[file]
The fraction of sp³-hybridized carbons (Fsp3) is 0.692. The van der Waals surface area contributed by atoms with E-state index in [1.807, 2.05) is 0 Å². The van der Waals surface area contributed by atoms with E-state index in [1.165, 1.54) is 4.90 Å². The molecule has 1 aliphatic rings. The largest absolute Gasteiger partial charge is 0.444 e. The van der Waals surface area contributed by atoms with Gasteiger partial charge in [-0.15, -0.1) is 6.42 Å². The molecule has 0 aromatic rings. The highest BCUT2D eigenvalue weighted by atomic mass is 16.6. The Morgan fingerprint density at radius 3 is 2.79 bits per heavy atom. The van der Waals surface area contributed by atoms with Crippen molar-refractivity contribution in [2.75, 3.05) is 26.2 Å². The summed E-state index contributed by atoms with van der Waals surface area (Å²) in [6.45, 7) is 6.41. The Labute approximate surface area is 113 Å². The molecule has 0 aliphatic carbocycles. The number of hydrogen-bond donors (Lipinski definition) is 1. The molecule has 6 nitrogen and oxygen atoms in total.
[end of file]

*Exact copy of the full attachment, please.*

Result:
The fraction of sp³-hybridized carbons (Fsp3) is 0.692. The van der Waals surface area contributed by atoms with E-state index in [1.807, 2.05) is 0 Å². The van der Waals surface area contributed by atoms with E-state index in [1.165, 1.54) is 4.90 Å². The molecule has 1 aliphatic rings. The largest absolute Gasteiger partial charge is 0.444 e. The van der Waals surface area contributed by atoms with Gasteiger partial charge in [-0.15, -0.1) is 6.42 Å². The molecule has 0 aromatic rings. The highest BCUT2D eigenvalue weighted by atomic mass is 16.6. The Morgan fingerprint density at radius 3 is 2.79 bits per heavy atom. The van der Waals surface area contributed by atoms with Crippen molar-refractivity contribution in [2.75, 3.05) is 26.2 Å². The summed E-state index contributed by atoms with van der Waals surface area (Å²) in [6.45, 7) is 6.41. The Labute approximate surface area is 113 Å². The molecule has 0 aliphatic carbocycles. The number of hydrogen-bond donors (Lipinski definition) is 1. The molecule has 6 nitrogen and oxygen atoms in total.